Exercising at home
We all know old age is inevitable but slowing down the ageing process is well within our own hands. Just because we get old doesn’t mean our bodies must get old too. The secret to improving our health as we age isn’t complicated in fact it’s quite simple all we have to do is exercise regularly.
Now I know what you’re thinking I haven’t got the time to exercise and gyms are not for me, well good news you can get the same benefits from exercising at home as you can from a gym all you need is the knowhow.
Firstly you don’t need space for big machines or a large budget for fancy equipment. Your home can become an adapted version of a gym by using everyday objects from around the house and subbing them for standard exercise equipment.
The most versatile object around the house is a standard kitchen chair.
The chair allows you to do a safe seated workout which can be adapted to suit your individual needs and difficulty level. While seated you can work all of your muscles in isolation and really focus on individual smaller muscles. The chair also helps if you are suffering from any type of injury or mobility issues by providing a safe still position to exercise from.
A chair can also act as an anchor point when doing standing exercises. Standing exercises can be more challenging than seated especially if you have any mobility issues. Balance exercises from a standing position are extremely challenging and using the chair to assist is essential. Balance exercises are extremely important to add to home exercise programmes especially for older adults as they can help prevent falls.
We have all heard the phrase “walking is the best form of exercise” and to a certain extent it is.
Walking can be done in many ways including indoors. When you think of walking you think of the distance you can cover but as we age walking long distances doesn’t have the same appeal it used to. Walking can be adapted in many ways to suit a difficulty level such as: Walking on the spot, Walking in different directions and even walking at an incline (up the stairs).
Walking has many benefits working many different muscles and this is often overlooked when choosing to exercise. You can improve your lung capacity, bone strength and mobility by just walking more. A simple way to track your walking can be by the use of a pedometer to count your daily steps. We’re recommended to aim for 10,000 steps in a day but for an individual looking to improve their health simply adding an extra 100 is a big step in the right direction.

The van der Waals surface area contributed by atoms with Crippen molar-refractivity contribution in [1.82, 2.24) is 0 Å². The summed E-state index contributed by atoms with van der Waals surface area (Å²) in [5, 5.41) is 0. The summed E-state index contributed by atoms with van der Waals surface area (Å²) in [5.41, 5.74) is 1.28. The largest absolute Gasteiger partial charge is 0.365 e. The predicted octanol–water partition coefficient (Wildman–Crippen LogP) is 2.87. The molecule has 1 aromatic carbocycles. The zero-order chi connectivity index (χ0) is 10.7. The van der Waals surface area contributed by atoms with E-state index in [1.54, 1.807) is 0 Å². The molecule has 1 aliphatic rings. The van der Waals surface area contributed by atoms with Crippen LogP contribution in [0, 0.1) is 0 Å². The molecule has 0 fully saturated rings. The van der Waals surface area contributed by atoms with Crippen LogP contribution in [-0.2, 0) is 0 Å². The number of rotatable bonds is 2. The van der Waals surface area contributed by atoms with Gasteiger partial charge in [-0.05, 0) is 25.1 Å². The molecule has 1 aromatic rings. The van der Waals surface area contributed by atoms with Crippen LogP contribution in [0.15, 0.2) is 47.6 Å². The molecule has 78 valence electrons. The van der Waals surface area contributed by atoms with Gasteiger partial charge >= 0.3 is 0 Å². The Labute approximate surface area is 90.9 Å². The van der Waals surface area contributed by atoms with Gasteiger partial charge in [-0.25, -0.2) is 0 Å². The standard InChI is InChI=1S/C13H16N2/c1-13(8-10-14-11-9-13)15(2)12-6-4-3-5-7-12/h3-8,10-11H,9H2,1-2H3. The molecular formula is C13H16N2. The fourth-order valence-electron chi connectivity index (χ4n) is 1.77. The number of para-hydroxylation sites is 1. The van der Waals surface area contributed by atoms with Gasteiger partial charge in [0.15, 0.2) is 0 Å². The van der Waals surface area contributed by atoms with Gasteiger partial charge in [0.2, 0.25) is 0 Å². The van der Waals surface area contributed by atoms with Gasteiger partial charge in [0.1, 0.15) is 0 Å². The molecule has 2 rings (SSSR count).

Stretching is extremely important as it help us to keep our muscles strong and flexible. Think about when you get out of bed in the morning feeling stiff we automatically stretch parts of our body, be it our neck, arms or legs. We involuntarily stretch because it feels good and helps with the morning stiffness.
Improved range of motion in our joints is possibly one of the most beneficial outcomes from stretching as it helps us with daily tasks we take for granted. Reaching overhead to a shelf, turning on/off a light switch and the all-important drinking a cup of tea/coffee are all daily tasks we don’t realise we need good range of motion for. Imagine being in pain trying to perform one of those tasks or not even being able to complete it. It’s the little things that stretching will benefit that really make a difference to our lives, getting in/out of the bed, taking on/off clothes, and even eating. These are all things we need to do to have some quality of life and it all starts with stretching.
Stretching is probably the simplest forms of exercise as it requires no equipment, it’s not time consuming and you can do it anywhere. An easy way to stretch regularly at home is to do certain stretches after performing daily chores/housework. You can stretch while standing, sitting or even in bed so there is really no reason why we shouldn’t be stretching regularly.